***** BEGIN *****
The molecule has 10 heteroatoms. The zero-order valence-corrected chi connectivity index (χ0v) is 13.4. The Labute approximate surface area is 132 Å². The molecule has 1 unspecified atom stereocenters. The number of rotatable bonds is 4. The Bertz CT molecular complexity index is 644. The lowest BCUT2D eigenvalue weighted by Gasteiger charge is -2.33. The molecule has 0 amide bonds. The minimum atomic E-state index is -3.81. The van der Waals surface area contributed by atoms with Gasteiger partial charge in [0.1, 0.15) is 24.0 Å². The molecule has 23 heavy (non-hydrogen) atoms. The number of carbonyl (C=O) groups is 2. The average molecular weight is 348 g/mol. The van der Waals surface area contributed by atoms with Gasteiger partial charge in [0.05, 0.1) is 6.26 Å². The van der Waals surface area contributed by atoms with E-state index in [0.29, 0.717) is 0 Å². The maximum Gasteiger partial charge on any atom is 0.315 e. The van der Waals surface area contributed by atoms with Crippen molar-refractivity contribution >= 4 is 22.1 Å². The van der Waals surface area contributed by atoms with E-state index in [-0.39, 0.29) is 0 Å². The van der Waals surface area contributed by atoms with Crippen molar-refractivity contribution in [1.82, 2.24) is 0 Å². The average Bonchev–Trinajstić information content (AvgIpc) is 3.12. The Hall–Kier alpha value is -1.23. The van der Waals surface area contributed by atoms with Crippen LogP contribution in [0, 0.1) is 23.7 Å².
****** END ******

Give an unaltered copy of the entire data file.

The molecule has 10 heteroatoms. The zero-order valence-corrected chi connectivity index (χ0v) is 13.4. The Labute approximate surface area is 132 Å². The molecule has 1 unspecified atom stereocenters. The number of rotatable bonds is 4. The Bertz CT molecular complexity index is 644. The lowest BCUT2D eigenvalue weighted by Gasteiger charge is -2.33. The molecule has 0 amide bonds. The minimum atomic E-state index is -3.81. The van der Waals surface area contributed by atoms with Gasteiger partial charge in [0.1, 0.15) is 24.0 Å². The molecule has 23 heavy (non-hydrogen) atoms. The number of carbonyl (C=O) groups is 2. The average molecular weight is 348 g/mol. The van der Waals surface area contributed by atoms with Gasteiger partial charge in [0.05, 0.1) is 6.26 Å². The van der Waals surface area contributed by atoms with E-state index in [0.29, 0.717) is 0 Å². The maximum Gasteiger partial charge on any atom is 0.315 e. The van der Waals surface area contributed by atoms with Crippen molar-refractivity contribution >= 4 is 22.1 Å². The van der Waals surface area contributed by atoms with E-state index in [-0.39, 0.29) is 0 Å². The van der Waals surface area contributed by atoms with Crippen molar-refractivity contribution in [1.82, 2.24) is 0 Å². The average Bonchev–Trinajstić information content (AvgIpc) is 3.12. The Hall–Kier alpha value is -1.23. The van der Waals surface area contributed by atoms with Crippen LogP contribution in [0, 0.1) is 23.7 Å².